For specific information on consultations for each community, click here.  


We request all RDR partners and supporters to help us spread the word about Phase 3! Connect with Anam Ansari, our Community Outreach Coordinator for specific information about our Community Champions Dialogues and our Community Consultations! Encourage your communities to get involved! 

Community Champions

Community Champions are an integral component of Phase 3 of the D&I Charter Initiative. As members of diverse and multilingual communities, their role is to guide the project team in addition to serving as grassroots connectors to ensure that the project consistently remains locally relevant.

In the last two months, we have been developing relationships with our existing Champions as well as reaching out to more people to get involved in this part of the project! We currently have 24 dynamic people acting as Community Champions. We will be profiling them in the coming weeks on our website. Stay tuned to learn more about these incredible community members!

We continue to look for committed diversity, equity and inclusion advocates from diverse communities! See our call for Champions here. Connect with our Community Outreach Coordinator, Anam Ansari, for more information about becoming a Community Champion. 

Practice Briefs

The D&I Charter team has released three new practice briefs which are available on our website.  These are one-pagers that define and contextualize key issues and provide 'how to' tips and suggestions around the Charter's 12 commitments as well as its 3 priority areas.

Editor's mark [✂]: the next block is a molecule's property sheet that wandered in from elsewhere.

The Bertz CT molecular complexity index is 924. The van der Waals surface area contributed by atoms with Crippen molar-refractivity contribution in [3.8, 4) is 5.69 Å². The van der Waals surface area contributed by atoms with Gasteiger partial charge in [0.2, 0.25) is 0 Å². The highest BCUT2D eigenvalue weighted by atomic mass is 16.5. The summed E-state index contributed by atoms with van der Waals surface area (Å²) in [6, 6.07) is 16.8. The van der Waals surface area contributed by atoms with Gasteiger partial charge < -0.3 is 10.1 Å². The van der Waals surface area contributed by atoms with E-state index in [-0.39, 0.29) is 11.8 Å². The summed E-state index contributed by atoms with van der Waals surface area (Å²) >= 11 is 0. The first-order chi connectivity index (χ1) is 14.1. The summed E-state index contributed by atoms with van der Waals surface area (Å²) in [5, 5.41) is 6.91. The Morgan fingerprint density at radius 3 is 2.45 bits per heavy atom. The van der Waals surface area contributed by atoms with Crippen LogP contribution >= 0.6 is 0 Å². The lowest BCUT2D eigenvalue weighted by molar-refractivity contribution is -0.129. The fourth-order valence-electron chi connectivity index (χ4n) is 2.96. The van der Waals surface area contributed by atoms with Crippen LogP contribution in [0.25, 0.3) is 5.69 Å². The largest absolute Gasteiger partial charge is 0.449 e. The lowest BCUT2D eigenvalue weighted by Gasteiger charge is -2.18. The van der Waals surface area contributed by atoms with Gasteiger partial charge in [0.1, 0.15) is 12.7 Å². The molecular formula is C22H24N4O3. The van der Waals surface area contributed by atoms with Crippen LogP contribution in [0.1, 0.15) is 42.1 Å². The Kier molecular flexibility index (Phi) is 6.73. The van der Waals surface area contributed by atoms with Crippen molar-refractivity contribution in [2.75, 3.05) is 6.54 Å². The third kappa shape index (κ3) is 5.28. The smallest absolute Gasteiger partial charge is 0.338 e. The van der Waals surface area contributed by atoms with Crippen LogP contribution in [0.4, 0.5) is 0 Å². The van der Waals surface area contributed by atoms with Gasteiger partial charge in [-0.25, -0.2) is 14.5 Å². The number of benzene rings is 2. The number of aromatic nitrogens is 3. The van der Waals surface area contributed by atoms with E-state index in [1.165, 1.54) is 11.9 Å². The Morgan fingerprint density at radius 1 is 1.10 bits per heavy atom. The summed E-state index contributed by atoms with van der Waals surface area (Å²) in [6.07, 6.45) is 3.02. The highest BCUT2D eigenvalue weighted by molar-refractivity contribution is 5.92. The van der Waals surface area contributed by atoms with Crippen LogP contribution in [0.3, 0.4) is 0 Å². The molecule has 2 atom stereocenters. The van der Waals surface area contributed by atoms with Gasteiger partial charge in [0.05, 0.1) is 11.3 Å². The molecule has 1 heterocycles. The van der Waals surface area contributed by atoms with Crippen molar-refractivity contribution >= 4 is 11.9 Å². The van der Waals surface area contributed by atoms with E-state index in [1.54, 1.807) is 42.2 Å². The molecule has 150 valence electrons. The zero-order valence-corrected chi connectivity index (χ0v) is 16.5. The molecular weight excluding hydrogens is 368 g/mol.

Click on the links below to access our three newest practice briefs!

Series 1.4: Dedicating Resources, Including People, Time and/or Money, to Equity and Inclusion

Series 1.5: Enabling Full Participation and Engagement of All Through Equitable Access to Information, Services, Opportunities

Series 1.6: Providing Ongoing Learning that Facilitates Equity and Inclusion at Individual, Organizational and Community Levels

For more information about taking action on and implementing the D&I Charter in your organization, community or neighbourhood, contact our Project Lead, Amrita Kumar-Ratta

Call for Writers - Insights, the D&I Charter's Community Blog

We are looking for writers for our website! Are you interested in contributing to Insights - the D&I Charter of Peel's community blog? We are seeking individuals interested in writing 500-700 word reflective pieces around issues of diversity, equity and inclusion and its connections to the Charter in Peel Region. For more information, please contact the D&I Charter Project Lead Amrita Kumar-Ratta.

Resource Corner

Report - The State of Homelessness in Canada 2016
November 2016, the homeless hub

Report - Tired of the Hustle: Youth Voices on Unemployment
November 2016, St. Stephen's Community House and Access Alliance Multicultural Health and Community Services

Report - Divided City: Life in Canada's Child Poverty Capital, 2016 Toronto Child and Family Poverty Report Card
November 2016, Social Planning Council Toronto

Report - We Rise Together - PDSB Action Plan to Support Black Male Students
October 2016, Peel District School Board
Report - Race Data and Traffic Stops in Ottawa, 2013-2014: A Report on Ottawa and the Police Districts
October 2016, York Research team submitted to Ottawa Police Services Board and Ottawa Police Service
Report - A Policymaker's Guide to Basic Income

Report - Basic Income: Rethinking Social Policy

Report - The Best and Worse Places to be a Woman in Canada 2016

October 2016, Canadian Centre for Policy Alternatives
Report - 'Basic Income' or 'Bait and Switch'?
October 2016, Caledon Institute of Social Policy

Report - Trans Youth and the Right to Access Public Washrooms: A Critical Perspective on a Social Policy
October 2016, YouthREX
Report - Measuring Up 2016
October 2016, Health Quality Ontario
Report - Women in the Workplace
October 2016, & McKinsey & Company

Policy - Policy on ableism and discrimination based on disability

Policy - Policy on drug and alcohol testing 2016

September 2016, Ontario Human Rights Commission
Podcast - The Angel Complex
October 2016, Colour Code: A Podcast about Race in Canada